I was given an old Corona typewriter a few months ago. It's a reminder to me that all things change. Do you remember the typewriter? Each key triggering a typeset letter to strike the ribbon. Ink imprinted on the piece of paper. This is a very unforgiving machine. If you make a mistake, you can’t just hit backspace and make it go away. And get this: when you’re done with a document, you can't just hit send. You have remove the paper, fold it, put it an in envelope, put a stamp on it, address it to a physical location, drop it in a mail slot, and give it a couple days to reach the recipient! Can you imagine? All things change.
Our bodies change. If you’re a child, you drink your milk and watch yourself catch up to mom or dad. If you’re an adult, you see the aches and pains of your body set in. Our families change. Children are added, children grow, children move out. Parents or grandparents are lost. Our communities change. New neighbors move in. A business closes. A new one comes in. the demographic gets more diverse.
In Psalm 102, there is a sobering realization that all things change. The Psalmist says, “My days are like an evening shadow; I wither away like grass” (11). One minute, you can be lush and green. The next minute you’re dried up grass clippings blown into oblivion by a gust of wind. One of the reasons that change is so difficult for us is because it means a loss of control. Change proves to us that we lack ultimate control over our lives.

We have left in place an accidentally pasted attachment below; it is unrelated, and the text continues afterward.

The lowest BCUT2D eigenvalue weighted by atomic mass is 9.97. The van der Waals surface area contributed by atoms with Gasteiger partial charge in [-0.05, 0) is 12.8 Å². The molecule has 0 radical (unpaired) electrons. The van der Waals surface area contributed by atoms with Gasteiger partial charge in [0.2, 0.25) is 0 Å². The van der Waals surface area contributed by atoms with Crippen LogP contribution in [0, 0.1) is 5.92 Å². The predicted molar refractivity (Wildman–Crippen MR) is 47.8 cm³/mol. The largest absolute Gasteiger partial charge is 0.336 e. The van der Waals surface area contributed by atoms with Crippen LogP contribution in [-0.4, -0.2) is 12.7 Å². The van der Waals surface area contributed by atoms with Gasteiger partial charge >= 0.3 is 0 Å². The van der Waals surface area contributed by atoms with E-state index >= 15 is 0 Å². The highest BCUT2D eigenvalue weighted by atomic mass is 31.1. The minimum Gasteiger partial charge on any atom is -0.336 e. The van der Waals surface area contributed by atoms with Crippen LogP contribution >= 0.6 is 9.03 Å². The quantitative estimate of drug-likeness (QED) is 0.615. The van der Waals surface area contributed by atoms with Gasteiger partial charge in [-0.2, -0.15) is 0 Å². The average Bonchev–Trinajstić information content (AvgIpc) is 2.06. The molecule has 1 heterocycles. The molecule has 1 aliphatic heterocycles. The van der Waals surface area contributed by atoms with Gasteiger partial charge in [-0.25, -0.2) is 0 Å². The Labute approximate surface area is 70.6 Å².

My children are growing so quickly and I say, “Stop growing!” Because their changing means that I have less and less control. They are becoming more and more independent. Pastor Ed Dubberke has taught me much about this. He says that the hardest thing about older adulthood is an increasing loss of control. You lose control when your body won’t do what it used to. When you can’t see well enough to drive. When you live on a fixed income. When your pace slows down. When you begin to lose friends. We fear change because it means a loss of control.
All things change, “But,” the Psalmist says, “you, O LORD, are enthroned forever; you are remembered throughout all generations” (12). In the face of change, God is enthroned – powerful and in control. When is he in control? Only in one time or place? No, “throughout all generations.” The Psalmist uses the perspective of generations to express the reality that God spans all time and every change. He says, “you whose years endure throughout all generations” (24). It’s as if we are trapped in a thick forest and can’t see a way out while he stands on the mountain, able to see the whole land. We are stuck in a moment of time. He is above it, able to look backward and forward. We are limited. He is limitless.
All things change, but the Psalmist says, “You will remain” (26). All things change, “but you are the same, and your years have no end” (27). God spans all time and every change.
This is an important reality to live with because it affects how you meet change. If change only means a loss of control, then you will meet every change with fear. You will live scared, worried, and defensive, angry, and bitter.
But if you trust the reality that God spans all time and every change, then instead of fear, you live with confidence. Psalm 102 concludes, “The children of your servants shall dwell secure” (28). It’s a future tense. He’s confident of the future because he knows that God is God of every time and season. He’s confident that God is in control through every change.
His mercy is not a one time event, it’s for all times and every change. His sacrifice is not for one era. The cross is transcendent. It spans generations. It supersedes all limits. No matter what change you see, his mercy is still good. No matter what the transition you go through, his will is still done.
All things change, but ours is the God who spans all time and every change. Let’s go into 2014 with no fear. Only confidence.